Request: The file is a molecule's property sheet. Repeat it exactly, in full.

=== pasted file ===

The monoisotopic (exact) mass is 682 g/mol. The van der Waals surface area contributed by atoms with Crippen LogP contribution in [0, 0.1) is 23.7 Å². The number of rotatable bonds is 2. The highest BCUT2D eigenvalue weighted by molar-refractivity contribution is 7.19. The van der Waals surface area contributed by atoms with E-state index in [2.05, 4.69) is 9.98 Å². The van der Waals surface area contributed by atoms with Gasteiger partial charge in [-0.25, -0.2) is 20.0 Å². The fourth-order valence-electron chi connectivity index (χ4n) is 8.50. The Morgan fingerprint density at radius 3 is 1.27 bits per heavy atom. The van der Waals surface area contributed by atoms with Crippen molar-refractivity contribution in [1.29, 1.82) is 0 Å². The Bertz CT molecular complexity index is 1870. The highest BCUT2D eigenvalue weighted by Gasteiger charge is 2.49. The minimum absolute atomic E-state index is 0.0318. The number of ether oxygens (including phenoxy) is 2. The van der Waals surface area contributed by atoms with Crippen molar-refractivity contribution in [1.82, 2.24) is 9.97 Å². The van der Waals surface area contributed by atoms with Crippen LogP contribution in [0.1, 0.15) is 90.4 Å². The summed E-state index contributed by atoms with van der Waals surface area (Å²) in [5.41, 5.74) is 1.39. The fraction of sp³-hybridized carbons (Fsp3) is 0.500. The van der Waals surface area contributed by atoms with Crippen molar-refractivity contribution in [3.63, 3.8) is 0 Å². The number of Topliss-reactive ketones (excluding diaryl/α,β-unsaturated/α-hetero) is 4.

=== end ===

The monoisotopic (exact) mass is 682 g/mol. The van der Waals surface area contributed by atoms with Crippen LogP contribution in [0, 0.1) is 23.7 Å². The number of rotatable bonds is 2. The highest BCUT2D eigenvalue weighted by molar-refractivity contribution is 7.19. The van der Waals surface area contributed by atoms with E-state index in [2.05, 4.69) is 9.98 Å². The van der Waals surface area contributed by atoms with Gasteiger partial charge in [-0.25, -0.2) is 20.0 Å². The fourth-order valence-electron chi connectivity index (χ4n) is 8.50. The Morgan fingerprint density at radius 3 is 1.27 bits per heavy atom. The van der Waals surface area contributed by atoms with Crippen molar-refractivity contribution in [1.29, 1.82) is 0 Å². The Bertz CT molecular complexity index is 1870. The highest BCUT2D eigenvalue weighted by Gasteiger charge is 2.49. The minimum absolute atomic E-state index is 0.0318. The number of ether oxygens (including phenoxy) is 2. The van der Waals surface area contributed by atoms with Crippen molar-refractivity contribution in [1.82, 2.24) is 9.97 Å². The van der Waals surface area contributed by atoms with Crippen LogP contribution in [0.1, 0.15) is 90.4 Å². The summed E-state index contributed by atoms with van der Waals surface area (Å²) in [5.41, 5.74) is 1.39. The fraction of sp³-hybridized carbons (Fsp3) is 0.500. The van der Waals surface area contributed by atoms with Crippen molar-refractivity contribution in [3.63, 3.8) is 0 Å². The number of Topliss-reactive ketones (excluding diaryl/α,β-unsaturated/α-hetero) is 4.